Hi Bryan Here….

So like I said in September, “October is Awesome for blurays”.  Well October packs a punch for its first week of releases.  So let us jump right in and get to all the goodies.  Some of the must own blu-rays include ‘Pulp Fiction’, ‘Jackie Brown’, ‘Lion King’, plus some other goodies.   As usual, in this article, you will get some info about the disc and the extras that come with the movie as well as a personal opinion about the movie and a link to purchase the film over at AMAZON where you can save quite a bit of money, and it will give a small percentage kick back to this site so we can continue bringing you excellent stories and sales.

Enjoy and Here We Go!!


I have not seen this yet, but the cover art has me intrigued.  I’m a sucker for these horror sexploitation films.  Three key moments, all of them sensual, define Ana’s life. Her carnal search sways between reality and colored fantasies becoming more and more oppressive. A black laced hand prevents her from screaming. The wind lifts her dress and caresses her thighs. A razor blade brushes her skin, where will this chaotic and carnivorous journey leave her?


  • Five short movies by Hélène Cattet and Bruno Forzani
  • Introductory notes from the filmmakers

    Beauty and the Beast is absolutely one of the best animated films of all time.  When it first came out. it was a modern marvel and is now a pure classic.  One of the best tellings of the story.  This bluray was released a few months ago and now Disney has released it again with the 3D bluray disc along with all the other discs.  The 3D actually elevates the original content through the new 3D effects.  The same AMAZING audio mix and all the same great extras made it to this release.  A must own for any fan of the film and for 3D tv owners.


    • Never-before-seen alternate opening
    • Deleted scenes
    • Beyond Beauty
    • Broadway Beginnings
    • Composing a Classic
    • Music video
  • Enchanted Musical Challenge
  • Bonjour, Who Is This?

    John Irving scripted this screen adaptation of his 1985 novel. Set during World War II, The Cider House Rules concerns Homer Wells (Tobey Maguire), an orphan who spent most of his childhood at the St. Cloud Orphanage in rural Maine, where he grew up under the strong but affectionate care of Dr. Wilbur Larch (Michael Caine). Larch has passed along his medical education to Homer, and the young man helps the doctor care for abandoned children and the newborn babies of unwed mothers; however, Homer refuses to assist Larch with the illegal abortions that he performs on the side; Homer has moral objections to abortion, while Larch believes in the rights of the individual and sees it as his duty to keep women in need away from dangerous incompetents. Wally Worthington (Paul Rudd), an air-force pilot, brings his girlfriend Candy (Charlize Theron) to St. Cloud for an abortion, and Homer decides to go with them when they leave, hoping to see the world; however, the three end up going no further than the state line, where Wally’s mother (Kate Nelligan) runs an apple orchard and cider mill, and Candy’s family traps lobsters. When Wally ships off to battle, Homer grows closer to Candy, and the two fall in love. But their idyllic life at the cider mill is interrupted when Rose Rose (Erykah Badu), a field worker at the orchard, becomes pregnant and her father, cider-house foreman Mr. Rose (Delroy Lindo), turns out to be the father of her unborn child. This news coupled with the death of Dr. Larch, forces Homer to take a long look at both his moral principles and his future. Rapper Heavy D appears in the supporting cast as Peaches.  Definitely worth getting.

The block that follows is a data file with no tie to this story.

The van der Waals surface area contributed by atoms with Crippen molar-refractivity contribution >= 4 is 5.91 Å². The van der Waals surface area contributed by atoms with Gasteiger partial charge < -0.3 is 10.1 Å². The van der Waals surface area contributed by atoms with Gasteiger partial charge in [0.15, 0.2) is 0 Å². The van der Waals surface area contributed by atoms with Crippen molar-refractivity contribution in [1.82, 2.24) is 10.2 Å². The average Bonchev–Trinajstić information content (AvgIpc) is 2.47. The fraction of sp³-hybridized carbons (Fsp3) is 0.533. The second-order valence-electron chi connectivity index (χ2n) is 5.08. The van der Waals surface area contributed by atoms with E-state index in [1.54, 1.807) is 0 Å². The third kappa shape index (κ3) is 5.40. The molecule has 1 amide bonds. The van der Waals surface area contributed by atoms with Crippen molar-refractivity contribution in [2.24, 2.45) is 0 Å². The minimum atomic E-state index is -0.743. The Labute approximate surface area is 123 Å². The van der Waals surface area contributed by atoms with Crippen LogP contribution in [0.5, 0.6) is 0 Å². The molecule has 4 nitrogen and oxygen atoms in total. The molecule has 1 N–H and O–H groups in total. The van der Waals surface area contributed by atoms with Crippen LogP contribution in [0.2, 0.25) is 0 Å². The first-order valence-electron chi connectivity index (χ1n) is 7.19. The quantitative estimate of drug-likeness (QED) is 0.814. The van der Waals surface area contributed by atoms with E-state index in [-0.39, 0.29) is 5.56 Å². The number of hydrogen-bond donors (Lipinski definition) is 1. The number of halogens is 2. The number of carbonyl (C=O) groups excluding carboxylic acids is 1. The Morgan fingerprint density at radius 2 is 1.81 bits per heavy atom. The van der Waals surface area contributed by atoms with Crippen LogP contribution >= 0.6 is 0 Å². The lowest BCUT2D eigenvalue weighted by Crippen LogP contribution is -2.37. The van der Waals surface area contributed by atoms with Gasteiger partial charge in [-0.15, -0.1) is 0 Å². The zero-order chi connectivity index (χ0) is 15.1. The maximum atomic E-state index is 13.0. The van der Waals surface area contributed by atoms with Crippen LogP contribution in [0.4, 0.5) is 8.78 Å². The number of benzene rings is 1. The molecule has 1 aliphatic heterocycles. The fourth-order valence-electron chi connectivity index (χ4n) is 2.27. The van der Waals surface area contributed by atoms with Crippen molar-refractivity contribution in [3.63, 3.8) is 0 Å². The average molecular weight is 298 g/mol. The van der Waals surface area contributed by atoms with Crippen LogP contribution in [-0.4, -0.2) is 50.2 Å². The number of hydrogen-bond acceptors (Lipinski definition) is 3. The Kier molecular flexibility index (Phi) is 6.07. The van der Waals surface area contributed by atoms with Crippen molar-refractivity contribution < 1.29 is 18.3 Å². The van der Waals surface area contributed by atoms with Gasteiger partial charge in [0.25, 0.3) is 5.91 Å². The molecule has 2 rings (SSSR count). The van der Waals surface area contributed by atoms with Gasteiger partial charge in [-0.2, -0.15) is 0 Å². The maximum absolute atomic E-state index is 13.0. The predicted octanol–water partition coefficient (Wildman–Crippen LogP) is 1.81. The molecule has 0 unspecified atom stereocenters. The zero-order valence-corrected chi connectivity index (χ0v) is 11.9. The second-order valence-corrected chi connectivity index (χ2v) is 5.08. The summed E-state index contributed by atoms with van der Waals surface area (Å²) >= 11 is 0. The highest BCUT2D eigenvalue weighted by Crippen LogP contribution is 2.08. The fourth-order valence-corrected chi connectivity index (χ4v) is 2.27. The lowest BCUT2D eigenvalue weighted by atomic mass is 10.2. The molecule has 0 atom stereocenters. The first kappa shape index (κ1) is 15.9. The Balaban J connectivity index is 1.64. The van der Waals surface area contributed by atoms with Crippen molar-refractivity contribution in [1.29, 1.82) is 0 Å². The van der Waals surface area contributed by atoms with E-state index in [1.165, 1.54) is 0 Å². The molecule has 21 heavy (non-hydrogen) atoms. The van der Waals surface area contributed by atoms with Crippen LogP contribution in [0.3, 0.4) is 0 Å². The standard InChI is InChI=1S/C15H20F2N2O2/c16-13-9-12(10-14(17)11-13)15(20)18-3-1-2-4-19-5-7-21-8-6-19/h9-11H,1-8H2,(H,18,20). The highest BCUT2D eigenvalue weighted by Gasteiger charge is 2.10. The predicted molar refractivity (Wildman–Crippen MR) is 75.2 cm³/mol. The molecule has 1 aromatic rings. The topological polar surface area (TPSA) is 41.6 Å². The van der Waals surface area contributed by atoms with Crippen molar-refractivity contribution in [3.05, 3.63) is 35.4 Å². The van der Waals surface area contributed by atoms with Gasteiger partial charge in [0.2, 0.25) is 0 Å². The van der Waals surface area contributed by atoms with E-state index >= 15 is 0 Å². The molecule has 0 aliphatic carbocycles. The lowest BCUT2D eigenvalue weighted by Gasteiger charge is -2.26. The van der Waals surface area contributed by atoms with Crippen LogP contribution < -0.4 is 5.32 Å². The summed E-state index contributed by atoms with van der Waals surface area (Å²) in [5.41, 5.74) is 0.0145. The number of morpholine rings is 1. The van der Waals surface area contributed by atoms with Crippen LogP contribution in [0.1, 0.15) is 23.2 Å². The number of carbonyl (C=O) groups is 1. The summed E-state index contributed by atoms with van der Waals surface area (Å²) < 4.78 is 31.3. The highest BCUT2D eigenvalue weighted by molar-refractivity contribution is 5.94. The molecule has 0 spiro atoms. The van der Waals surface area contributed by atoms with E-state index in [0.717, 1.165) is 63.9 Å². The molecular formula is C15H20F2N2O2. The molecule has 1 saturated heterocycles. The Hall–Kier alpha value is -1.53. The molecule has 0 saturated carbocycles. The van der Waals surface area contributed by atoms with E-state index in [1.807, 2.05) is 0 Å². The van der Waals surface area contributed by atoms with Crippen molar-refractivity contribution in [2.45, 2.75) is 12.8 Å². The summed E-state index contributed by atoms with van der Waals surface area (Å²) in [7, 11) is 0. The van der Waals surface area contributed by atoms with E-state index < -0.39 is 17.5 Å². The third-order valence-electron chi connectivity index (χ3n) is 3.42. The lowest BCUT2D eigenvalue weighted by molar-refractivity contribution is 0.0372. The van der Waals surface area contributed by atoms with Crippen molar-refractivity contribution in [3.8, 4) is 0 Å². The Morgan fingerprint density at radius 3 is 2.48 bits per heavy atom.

• Filmmaker Commentary
  • The Making of The Cider House Rules
  • Deleted scenes
  • Theatrical Trailer

    Cinema Paradiso offers a nostalgic look at films and the effect they have on a young boy who grows up in and around the title village movie theater in this Italian comedy drama that is based on the life and times of screenwriter/director Giuseppe Tornatore. The story begins in the present as a Sicilian mother pines for her estranged son, Salvatore, who left many years ago and has since become a prominent Roman film director who has taken the advice of his mentor too literally. He finally returns to his home village to attend the funeral of the town’s former film projectionist, Alfredo, and, in so doing, embarks upon a journey into his boyhood just after WWII when he became the man’s official son. In the dark confines of the Cinema Paradiso, the boy and the other townsfolk try to escape from the grim realities of post-war Italy. The town censor is also there to insure nothing untoward appears onscreen, invariably demanding that all kissing scenes be edited out. One day, Salvatore saves Alfredo’s life after a fire, and then becomes the new projectionist. A few years later, Salvatore falls in love with a beautiful girl who breaks his heart after he is inducted into the military. Thirty years later, Salvatore has come to say goodbye to his life-long friend, who has left him a little gift in a film can. In 2002, over a decade after the film’s original release, Tornatore brought the original 170-minute director’s cut to American screens for the first time.  Such a great film, but a terrible disc.  The audio and video are pretty uninspiring and with no extras, I’d hope there would be a better release, but if you are a fan of the film, then by all means pick this up.